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Newsletter. Salvadorans share their opinion on forced displacement

88.6% of the Salvadoran population indicated that the Salvadoran State must recognize the existence of forced internal displacement due to violence, according to a public opinion survey carried out by the University Institute of Public Opinion (IUDOP), of the José Simeón Cañas Central American University (UCA). This survey is part of a broader survey that intended to, among other purposes, find out the opinion of the public about forced internal displacement due to violence in the country, as well as their perception of the extraordinary security measures implemented by the current Government. The survey had a total sample of 1,806 adult interviewees, which is representative of the entire Salvadoran population of 18 years and older living in the country. This study has a sampling error of plus or minus 2.3%.

Opinions on forced displacement due to violence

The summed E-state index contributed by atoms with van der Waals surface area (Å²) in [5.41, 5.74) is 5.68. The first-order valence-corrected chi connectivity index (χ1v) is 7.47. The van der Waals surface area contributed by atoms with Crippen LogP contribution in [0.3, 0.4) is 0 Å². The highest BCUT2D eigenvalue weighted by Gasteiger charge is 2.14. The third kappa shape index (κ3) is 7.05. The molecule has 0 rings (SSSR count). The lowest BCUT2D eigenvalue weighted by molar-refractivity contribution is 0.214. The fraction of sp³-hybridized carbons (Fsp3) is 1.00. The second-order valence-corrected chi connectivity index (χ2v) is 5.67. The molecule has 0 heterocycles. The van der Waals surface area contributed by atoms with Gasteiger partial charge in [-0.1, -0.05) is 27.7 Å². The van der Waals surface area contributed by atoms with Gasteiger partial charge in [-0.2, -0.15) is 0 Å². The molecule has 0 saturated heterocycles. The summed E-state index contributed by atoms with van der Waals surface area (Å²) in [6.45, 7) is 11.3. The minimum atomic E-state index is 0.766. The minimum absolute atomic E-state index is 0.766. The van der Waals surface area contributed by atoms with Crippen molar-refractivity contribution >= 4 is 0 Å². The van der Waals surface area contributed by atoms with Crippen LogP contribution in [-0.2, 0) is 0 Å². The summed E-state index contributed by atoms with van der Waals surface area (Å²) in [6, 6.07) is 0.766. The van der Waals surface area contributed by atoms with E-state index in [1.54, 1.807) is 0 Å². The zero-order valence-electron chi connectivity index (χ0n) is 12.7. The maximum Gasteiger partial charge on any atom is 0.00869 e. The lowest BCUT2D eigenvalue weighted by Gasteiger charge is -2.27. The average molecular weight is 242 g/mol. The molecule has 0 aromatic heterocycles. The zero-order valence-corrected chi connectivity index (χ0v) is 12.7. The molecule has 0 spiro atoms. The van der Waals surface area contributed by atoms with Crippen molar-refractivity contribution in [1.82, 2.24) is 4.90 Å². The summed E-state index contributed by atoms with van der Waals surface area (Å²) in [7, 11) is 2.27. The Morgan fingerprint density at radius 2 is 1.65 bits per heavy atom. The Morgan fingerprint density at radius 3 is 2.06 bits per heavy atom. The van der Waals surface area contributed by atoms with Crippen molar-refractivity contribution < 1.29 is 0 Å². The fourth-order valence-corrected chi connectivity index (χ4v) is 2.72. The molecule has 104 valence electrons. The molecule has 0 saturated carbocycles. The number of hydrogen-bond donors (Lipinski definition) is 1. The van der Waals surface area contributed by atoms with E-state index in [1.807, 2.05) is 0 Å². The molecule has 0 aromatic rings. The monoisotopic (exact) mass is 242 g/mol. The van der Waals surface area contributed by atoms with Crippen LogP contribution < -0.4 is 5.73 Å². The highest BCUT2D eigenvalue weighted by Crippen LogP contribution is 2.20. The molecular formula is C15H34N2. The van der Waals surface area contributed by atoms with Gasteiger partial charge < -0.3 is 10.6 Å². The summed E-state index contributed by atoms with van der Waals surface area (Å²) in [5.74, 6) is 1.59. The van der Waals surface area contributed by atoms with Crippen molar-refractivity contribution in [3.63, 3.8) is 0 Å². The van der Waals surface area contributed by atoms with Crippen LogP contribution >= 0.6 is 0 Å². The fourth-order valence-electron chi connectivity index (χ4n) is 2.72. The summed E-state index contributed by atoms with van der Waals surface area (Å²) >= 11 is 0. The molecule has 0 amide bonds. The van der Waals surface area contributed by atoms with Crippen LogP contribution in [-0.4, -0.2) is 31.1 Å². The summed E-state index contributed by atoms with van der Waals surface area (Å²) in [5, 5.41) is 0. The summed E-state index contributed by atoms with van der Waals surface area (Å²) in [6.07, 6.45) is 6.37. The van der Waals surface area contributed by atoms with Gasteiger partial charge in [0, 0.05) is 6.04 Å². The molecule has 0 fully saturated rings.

The survey explored the issue of forced displacement due to violence through various questions. Firstly, it investigated whether during the current year those consulted had to change their place of residence to protect themselves or their family from a threat or an act of violence. The data showed that 94.8% of those surveyed were not forced to leave their place of residence, while 5.2% of them (94 people) did report having had to change their place of residence to protect themselves from threats or acts of violence.

SURVEY ON FORCED INTERNAL DISPLACEMENT

The University Institute of Public Opinion (IUDOP) of the Central American University José Simeón Cañas (UCA) carried out between November 16 and December 2, 2018, a broad study that included a section dedicated to knowing the opinion of the Salvadoran population on forced internal displacement due to violence and the extraordinary security measures implemented by the Government.

The instrument of this survey was organized into four sections. The first of them collected general data of the people surveyed, such as sex, age, political party of preference, educational level, religion, and employment status.

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